The book is a great achievement by Lawrence, with a level of detail and seriousness befitting a Professor of Cultural Studies but also large doses of fun and gossip befitting a good-time era and its fascinating protagonists.

‘Life And Death On The New York Dance Floor 1980-1983’ is published by Duke University Press.

Book Review: Walls Come Tumbling Down by Daniel Rachel

walls come tumblingDaniel Rachel’s excellent new book focuses on the links between music and politics in the 1980s. Ostensibly an oral history of three epochal movements of the era – Rock Against Racism, 2 Tone and Red Wedge – ‘Walls Come Tumbling Down’ shows how these campaigns politicised a whole generation.

Fresh from his fine ‘Isle Of Noises’ tome which interviewed key British songwriters, Rachel opens his contacts book again to get telling contributions from Pauline Black, Dennis Bovell, Billy Bragg, Lloyd Cole, Elvis Costello, Jerry Dammers, Andy Gill, Junior Giscombe, Paul Heaton, Linton Kwesi Johnson, Tracey Thorn, Tom Robinson, Paul Simonon, Paul Weller and many more. There are also many rare or never-before-published photos of the era by the likes of Pennie Smith, Jill Furmanovsky and Kevin Cummins.

The story starts on 5th August 1976 when Eric Clapton used a notorious Birmingham Odeon gig to lambast the audience, calling for ‘w*gs’ and ‘P*kis’ to ‘leave the country’ and pledging his support for Enoch Powell, the Conservative MP who eight years earlier had made the infamous ‘Rivers Of Blood’ speech. Clapton’s shocking proclamations sparked the Rock Against Racism movement, a campaign also inflamed by David Bowie’s comments to Playboy magazine concerning Hitler and the rise of fascism.

Rock Against Racism march, Trafalgar Square, April 1978

Rock Against Racism march, Trafalgar Square, April 1978

This troubling era is picked over in immense detail, with various jaw-dropping artefacts: Clapton’s handwritten ‘apology’ letter to Sounds magazine is printed in full, and there’s also an extremely rare photo of Bowie’s ‘Nazi salute’ at Victoria station in May 1976 (as well as a new-to-this-writer explanation/apology from Bowie). Black musicians and music-biz legends also comment with great candour about life in the UK during this period.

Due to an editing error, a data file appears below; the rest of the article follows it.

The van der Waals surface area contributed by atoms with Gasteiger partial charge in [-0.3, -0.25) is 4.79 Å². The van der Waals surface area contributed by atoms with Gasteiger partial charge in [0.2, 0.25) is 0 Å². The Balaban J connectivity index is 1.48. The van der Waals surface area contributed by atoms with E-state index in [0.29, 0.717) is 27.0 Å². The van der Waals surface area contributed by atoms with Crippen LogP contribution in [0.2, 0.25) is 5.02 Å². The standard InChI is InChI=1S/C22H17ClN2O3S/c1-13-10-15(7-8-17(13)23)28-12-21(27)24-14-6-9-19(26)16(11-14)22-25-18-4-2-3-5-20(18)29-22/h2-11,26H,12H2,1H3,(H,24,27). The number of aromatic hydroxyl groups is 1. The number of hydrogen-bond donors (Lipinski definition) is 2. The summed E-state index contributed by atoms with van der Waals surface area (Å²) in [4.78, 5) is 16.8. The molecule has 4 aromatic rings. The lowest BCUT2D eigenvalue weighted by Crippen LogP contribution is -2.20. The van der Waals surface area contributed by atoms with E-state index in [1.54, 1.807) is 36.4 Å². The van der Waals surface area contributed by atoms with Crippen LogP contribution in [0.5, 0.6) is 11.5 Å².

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The 2 Tone movement attacked racism at its source while many artists under that umbrella also supported the Campaign For Nuclear Disarmament and Rock Against Sexism. When Margaret Thatcher swept to a second term of office in 1983, bolstered by the Falklands War, a new pacifism emerged, typified by tracks like Elvis Costello’s ‘Shipbuilding‘ and Heaven 17’s ‘(We Don’t Need This) Fascist Groove Thang‘.

Later, as the miners’ strike took hold and Thatcher’s assault on socialism gathered pace, Paul Weller and Billy Bragg formed the Red Wedge movement which focused its attentions on ousting her in the 1987 General Election. It wasn’t to be, of course – although she did resign in December 1990.

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The final section of ‘Walls Come Tumbling Down’ focuses on Dammers and various accomplices’ efforts to raise public awareness about the banned ANC, with high-profile singles and the famous 1988 Nelson Mandela 70th birthday tribute at Wembley Stadium, followed by his eventual freeing from jail on 11th February 1990.

Full of juicy details, potent memories of a far more passionate and politically-engaged era of pop music, and gripping, sometimes moving testimonies, this fascinating book outlines a period when youth culture demanded a voice.

‘Walls Come Tumbling Down’ is published by Picador.